All farmers’ markets are not created equally.
There are lots of factors that go into building a good market, like a good central location, near the urban center of a town. The day or days of the week that they are open is also a factor, with most, but not all, choosing Saturday morning, the busiest shopping time of the week for many.
There are even some factors that can’t be controlled, like the weather and the season of the year. A rainy, stormy day is just not a good day to walk the market and there just isn’t much produce being harvested in the middle of a hot summer or in the dead of winter. In fact, the growing season really only lasts five or six months.
But being off-season doesn’t mean it’s not worth your time to visit. You will almost always find vendors that are selling jams and jellies, plants and flowers, handmade pastas, and other handmade products.
A good way to make sure you get the best at the market that you can, is to visit a Mississippi-certified farmers market. The state certifies each vendor to make sure they are growing or making what they are selling. This program is administered by the Mississippi Department of Agriculture and Commerce and allows the consumer to interact with the farmer and know the origin of the food and products they buy,
The whole idea behind a farmer’s market is the freshness of what you buy. Many farmers harvest the night before or even the morning of the market. It just doesn’t get better than that. Grocery stores require a two-week shelf life for produce, for obvious reasons, which requires the farmers to harvest two weeks before the produce is at its height of ripeness. There is nothing wrong with grocery store vegetables, they just have missed out on those last few sunny days that can make a big difference in reaching the peak of flavor.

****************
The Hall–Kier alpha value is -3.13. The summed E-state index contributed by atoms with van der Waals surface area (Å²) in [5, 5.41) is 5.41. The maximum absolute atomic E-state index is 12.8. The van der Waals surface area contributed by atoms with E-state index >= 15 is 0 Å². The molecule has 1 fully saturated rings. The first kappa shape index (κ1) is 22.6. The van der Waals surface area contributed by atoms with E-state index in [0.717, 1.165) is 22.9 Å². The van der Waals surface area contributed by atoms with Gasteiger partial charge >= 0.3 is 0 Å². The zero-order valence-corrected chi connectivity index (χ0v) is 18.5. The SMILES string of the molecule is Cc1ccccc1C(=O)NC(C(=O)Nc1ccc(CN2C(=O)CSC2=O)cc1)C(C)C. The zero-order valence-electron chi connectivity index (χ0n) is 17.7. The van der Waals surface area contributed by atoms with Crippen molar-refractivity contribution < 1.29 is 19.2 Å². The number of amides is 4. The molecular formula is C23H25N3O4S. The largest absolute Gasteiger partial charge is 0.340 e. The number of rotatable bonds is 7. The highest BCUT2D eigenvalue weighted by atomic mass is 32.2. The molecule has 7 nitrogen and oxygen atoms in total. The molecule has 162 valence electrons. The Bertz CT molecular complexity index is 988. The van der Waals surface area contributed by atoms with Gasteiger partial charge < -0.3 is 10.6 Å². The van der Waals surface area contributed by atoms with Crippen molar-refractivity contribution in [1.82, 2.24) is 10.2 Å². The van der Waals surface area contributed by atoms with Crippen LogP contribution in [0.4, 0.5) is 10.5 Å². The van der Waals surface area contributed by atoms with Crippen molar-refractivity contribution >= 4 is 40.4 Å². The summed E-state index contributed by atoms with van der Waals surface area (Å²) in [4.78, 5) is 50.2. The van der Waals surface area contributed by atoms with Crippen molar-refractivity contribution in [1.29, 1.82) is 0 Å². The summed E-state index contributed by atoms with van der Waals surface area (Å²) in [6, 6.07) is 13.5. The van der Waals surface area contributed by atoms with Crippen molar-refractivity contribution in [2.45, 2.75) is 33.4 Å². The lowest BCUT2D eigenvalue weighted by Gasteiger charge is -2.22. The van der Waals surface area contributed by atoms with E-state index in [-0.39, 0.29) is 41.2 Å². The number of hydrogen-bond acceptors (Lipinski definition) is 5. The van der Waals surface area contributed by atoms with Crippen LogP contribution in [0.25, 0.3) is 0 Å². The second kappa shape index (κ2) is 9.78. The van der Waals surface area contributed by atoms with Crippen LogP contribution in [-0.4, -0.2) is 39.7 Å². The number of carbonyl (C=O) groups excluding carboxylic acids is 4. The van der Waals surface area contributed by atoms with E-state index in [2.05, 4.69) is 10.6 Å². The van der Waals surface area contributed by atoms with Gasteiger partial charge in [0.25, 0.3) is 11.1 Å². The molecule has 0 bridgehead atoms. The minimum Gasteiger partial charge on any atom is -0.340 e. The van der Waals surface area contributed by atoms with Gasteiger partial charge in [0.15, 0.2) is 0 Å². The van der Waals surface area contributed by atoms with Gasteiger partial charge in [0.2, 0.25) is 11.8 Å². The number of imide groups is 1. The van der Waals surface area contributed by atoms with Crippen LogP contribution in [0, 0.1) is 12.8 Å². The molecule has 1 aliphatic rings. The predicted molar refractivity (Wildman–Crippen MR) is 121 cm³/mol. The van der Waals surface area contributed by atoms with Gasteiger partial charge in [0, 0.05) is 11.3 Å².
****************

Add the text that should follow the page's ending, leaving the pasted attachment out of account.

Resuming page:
It’s always a good idea to ask the vendor where his produce came from. Maybe he didn’t grow it himself but got it from other local farmers who are growing veggies he is not. I bought from a vendor in Biloxi for years who would tell you exactly where his produce came from. It is reassuring to know the origins of what you are buying.
Another good practice is to make sure what you are buying is in season and if you see something that you want, that is out of season, ask about it. There is one well-known vendor at the Ocean Springs Saturday morning Fresh Market who grows hydroponically, which means what he plants does not have to follow the season. You might also like to check out the small Wednesday afternoon market (3 p.m. to 6 p.m.) on Porter Avenue in Ocean Springs. My favorite vendor is Fit Food Farm to Go. I’ll tell you more about this farmer soon.